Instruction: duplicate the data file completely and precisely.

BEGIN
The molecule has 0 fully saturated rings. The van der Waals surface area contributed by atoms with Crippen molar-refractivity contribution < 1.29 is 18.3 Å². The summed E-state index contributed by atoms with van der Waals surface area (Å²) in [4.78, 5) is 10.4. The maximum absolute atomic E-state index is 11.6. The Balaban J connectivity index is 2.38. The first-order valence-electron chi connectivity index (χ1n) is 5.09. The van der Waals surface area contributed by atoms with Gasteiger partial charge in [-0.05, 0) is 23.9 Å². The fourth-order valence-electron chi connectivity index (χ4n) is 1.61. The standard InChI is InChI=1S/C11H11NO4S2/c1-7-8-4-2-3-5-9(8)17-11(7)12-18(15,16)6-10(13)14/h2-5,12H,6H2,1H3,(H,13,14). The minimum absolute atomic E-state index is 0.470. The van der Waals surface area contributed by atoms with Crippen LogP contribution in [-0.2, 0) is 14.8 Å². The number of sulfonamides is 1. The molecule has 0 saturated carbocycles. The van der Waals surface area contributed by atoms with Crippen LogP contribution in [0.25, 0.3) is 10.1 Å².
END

The molecule has 0 fully saturated rings. The van der Waals surface area contributed by atoms with Crippen molar-refractivity contribution < 1.29 is 18.3 Å². The summed E-state index contributed by atoms with van der Waals surface area (Å²) in [4.78, 5) is 10.4. The maximum absolute atomic E-state index is 11.6. The Balaban J connectivity index is 2.38. The first-order valence-electron chi connectivity index (χ1n) is 5.09. The van der Waals surface area contributed by atoms with Gasteiger partial charge in [-0.05, 0) is 23.9 Å². The fourth-order valence-electron chi connectivity index (χ4n) is 1.61. The standard InChI is InChI=1S/C11H11NO4S2/c1-7-8-4-2-3-5-9(8)17-11(7)12-18(15,16)6-10(13)14/h2-5,12H,6H2,1H3,(H,13,14). The minimum absolute atomic E-state index is 0.470. The van der Waals surface area contributed by atoms with Crippen LogP contribution in [-0.2, 0) is 14.8 Å². The number of sulfonamides is 1. The molecule has 0 saturated carbocycles. The van der Waals surface area contributed by atoms with Crippen LogP contribution in [0.25, 0.3) is 10.1 Å².